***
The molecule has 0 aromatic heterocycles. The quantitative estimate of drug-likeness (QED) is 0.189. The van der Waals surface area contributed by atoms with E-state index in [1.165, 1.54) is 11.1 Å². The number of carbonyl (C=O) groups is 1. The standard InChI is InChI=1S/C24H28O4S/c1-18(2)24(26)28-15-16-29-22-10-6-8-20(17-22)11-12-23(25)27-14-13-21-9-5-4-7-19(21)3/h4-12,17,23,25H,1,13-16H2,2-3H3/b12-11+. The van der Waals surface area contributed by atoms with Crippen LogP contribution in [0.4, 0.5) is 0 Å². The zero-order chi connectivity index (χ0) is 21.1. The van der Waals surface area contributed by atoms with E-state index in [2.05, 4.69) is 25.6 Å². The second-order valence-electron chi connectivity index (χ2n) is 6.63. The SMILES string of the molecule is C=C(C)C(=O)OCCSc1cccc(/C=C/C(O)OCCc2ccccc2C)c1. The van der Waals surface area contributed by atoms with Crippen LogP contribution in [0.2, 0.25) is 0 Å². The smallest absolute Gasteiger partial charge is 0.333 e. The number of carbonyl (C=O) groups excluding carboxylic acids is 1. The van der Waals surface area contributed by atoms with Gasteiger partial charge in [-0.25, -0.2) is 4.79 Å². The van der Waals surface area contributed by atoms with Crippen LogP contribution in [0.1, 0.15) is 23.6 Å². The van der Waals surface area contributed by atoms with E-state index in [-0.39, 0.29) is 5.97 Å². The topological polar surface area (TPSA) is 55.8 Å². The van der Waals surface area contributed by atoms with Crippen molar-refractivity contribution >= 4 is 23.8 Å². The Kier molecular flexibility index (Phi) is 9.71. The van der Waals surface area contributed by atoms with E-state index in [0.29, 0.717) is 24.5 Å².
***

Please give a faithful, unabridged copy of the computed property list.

The molecule has 0 aromatic heterocycles. The quantitative estimate of drug-likeness (QED) is 0.189. The van der Waals surface area contributed by atoms with E-state index in [1.165, 1.54) is 11.1 Å². The number of carbonyl (C=O) groups is 1. The standard InChI is InChI=1S/C24H28O4S/c1-18(2)24(26)28-15-16-29-22-10-6-8-20(17-22)11-12-23(25)27-14-13-21-9-5-4-7-19(21)3/h4-12,17,23,25H,1,13-16H2,2-3H3/b12-11+. The van der Waals surface area contributed by atoms with Crippen LogP contribution in [0.4, 0.5) is 0 Å². The zero-order chi connectivity index (χ0) is 21.1. The van der Waals surface area contributed by atoms with E-state index in [2.05, 4.69) is 25.6 Å². The second-order valence-electron chi connectivity index (χ2n) is 6.63. The SMILES string of the molecule is C=C(C)C(=O)OCCSc1cccc(/C=C/C(O)OCCc2ccccc2C)c1. The van der Waals surface area contributed by atoms with Crippen LogP contribution in [0.2, 0.25) is 0 Å². The smallest absolute Gasteiger partial charge is 0.333 e. The number of carbonyl (C=O) groups excluding carboxylic acids is 1. The van der Waals surface area contributed by atoms with Gasteiger partial charge in [-0.25, -0.2) is 4.79 Å². The van der Waals surface area contributed by atoms with Crippen LogP contribution in [0.1, 0.15) is 23.6 Å². The van der Waals surface area contributed by atoms with E-state index in [-0.39, 0.29) is 5.97 Å². The topological polar surface area (TPSA) is 55.8 Å². The van der Waals surface area contributed by atoms with Crippen molar-refractivity contribution >= 4 is 23.8 Å². The Kier molecular flexibility index (Phi) is 9.71. The van der Waals surface area contributed by atoms with E-state index in [0.29, 0.717) is 24.5 Å².